Located about 80 miles northeast of Denver in Morgan County, Jackson Lake State Park has long been a destination for camping, boating, fishing, and other water sports. Now, it’s also considered one of Colorado’s premier stargazing destinations.
In late August, Jackson Lake became Colorado’s first state park to be certified as an International Dark Sky Park (IDSP). Appointed by the International Dark Sky Association, an IDSP is protected and preserved land that encounters extraordinary starry nights. Four additional parks (and seven total locations) throughout Colorado boast this distinction, including the Great Sand Dunes National Park and Preserve, Black Canyon of the Gunnison National Park, and others. But what exactly is a Dark Sky Park?
“It means that all lights inside the park are absolutely necessary for safety,” says Jackson Lake State Park Ranger Amy Brandenburg. “The lights are at a certain temperature, they are fully shielded and emit no blue light, as to not interfere with wildlife.”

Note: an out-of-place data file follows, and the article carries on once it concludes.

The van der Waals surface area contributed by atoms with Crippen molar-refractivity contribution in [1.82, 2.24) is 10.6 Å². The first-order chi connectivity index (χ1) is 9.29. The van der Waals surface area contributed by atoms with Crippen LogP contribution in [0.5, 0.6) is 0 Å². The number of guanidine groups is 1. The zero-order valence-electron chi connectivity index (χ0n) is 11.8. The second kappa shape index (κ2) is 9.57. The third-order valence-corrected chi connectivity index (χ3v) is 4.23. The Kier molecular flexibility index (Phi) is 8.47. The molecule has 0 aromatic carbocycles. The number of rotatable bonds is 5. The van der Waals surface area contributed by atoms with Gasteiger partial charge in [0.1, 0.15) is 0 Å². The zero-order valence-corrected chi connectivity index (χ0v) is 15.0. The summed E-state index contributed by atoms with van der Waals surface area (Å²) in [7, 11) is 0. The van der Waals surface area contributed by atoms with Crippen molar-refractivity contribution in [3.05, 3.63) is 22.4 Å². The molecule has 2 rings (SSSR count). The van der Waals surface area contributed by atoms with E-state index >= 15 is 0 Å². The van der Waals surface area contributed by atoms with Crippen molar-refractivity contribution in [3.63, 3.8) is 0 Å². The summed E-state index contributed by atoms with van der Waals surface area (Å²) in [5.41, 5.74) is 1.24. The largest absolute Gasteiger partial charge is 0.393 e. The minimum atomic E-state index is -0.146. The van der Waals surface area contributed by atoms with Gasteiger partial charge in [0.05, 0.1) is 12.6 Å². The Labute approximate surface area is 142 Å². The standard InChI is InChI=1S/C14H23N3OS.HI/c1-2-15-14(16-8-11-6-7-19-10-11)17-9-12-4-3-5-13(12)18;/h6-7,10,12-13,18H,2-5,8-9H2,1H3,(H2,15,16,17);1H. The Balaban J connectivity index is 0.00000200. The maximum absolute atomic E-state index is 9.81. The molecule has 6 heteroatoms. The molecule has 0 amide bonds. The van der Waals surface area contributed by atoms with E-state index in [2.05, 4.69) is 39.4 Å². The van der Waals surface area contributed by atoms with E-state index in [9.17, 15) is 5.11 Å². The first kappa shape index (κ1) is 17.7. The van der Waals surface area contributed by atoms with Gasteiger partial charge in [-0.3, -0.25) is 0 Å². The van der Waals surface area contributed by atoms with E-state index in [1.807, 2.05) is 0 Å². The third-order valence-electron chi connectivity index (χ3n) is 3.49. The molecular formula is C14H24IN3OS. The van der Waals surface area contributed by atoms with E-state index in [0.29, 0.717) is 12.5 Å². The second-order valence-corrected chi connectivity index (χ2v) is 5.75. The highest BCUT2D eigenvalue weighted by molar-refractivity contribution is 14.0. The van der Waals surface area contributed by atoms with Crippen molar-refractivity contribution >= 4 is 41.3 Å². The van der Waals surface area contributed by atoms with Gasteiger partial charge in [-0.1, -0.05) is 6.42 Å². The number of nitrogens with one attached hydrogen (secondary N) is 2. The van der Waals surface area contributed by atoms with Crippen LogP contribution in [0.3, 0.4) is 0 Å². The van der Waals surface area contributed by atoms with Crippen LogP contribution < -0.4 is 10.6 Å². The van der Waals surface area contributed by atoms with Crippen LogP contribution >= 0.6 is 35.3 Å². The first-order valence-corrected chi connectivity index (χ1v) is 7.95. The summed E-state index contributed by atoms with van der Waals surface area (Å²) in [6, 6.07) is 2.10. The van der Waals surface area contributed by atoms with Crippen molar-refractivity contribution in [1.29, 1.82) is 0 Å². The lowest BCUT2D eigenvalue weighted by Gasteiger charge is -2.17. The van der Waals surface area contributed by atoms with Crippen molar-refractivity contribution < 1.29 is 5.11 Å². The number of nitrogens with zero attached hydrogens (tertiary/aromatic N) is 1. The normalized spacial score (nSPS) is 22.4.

Earning this distinction is no easy task. Bradenburg has been working on getting the park certified since 2018, including spearheading a 37-page application process. “It was a big group effort, and to have a lot of people working toward one common goal was a very humbling experience,” she says.
The honor could attract even more visitors to the park, Bradenburg says, as its luminous skies—the Milk Way is visible to the human eye without equipment—provide light for night activities.
Whatever your nature-gazing plans are, Jackson Lake has 5,295 acres of land and water for all your adventures—both in daytime and nighttime. The park offers 260 campsites, hiking trails, world-class water recreation, and a diverse wildlife population. You will need a State Parks Pass to enter, and reservations for camping must be made in advance and can be booked online.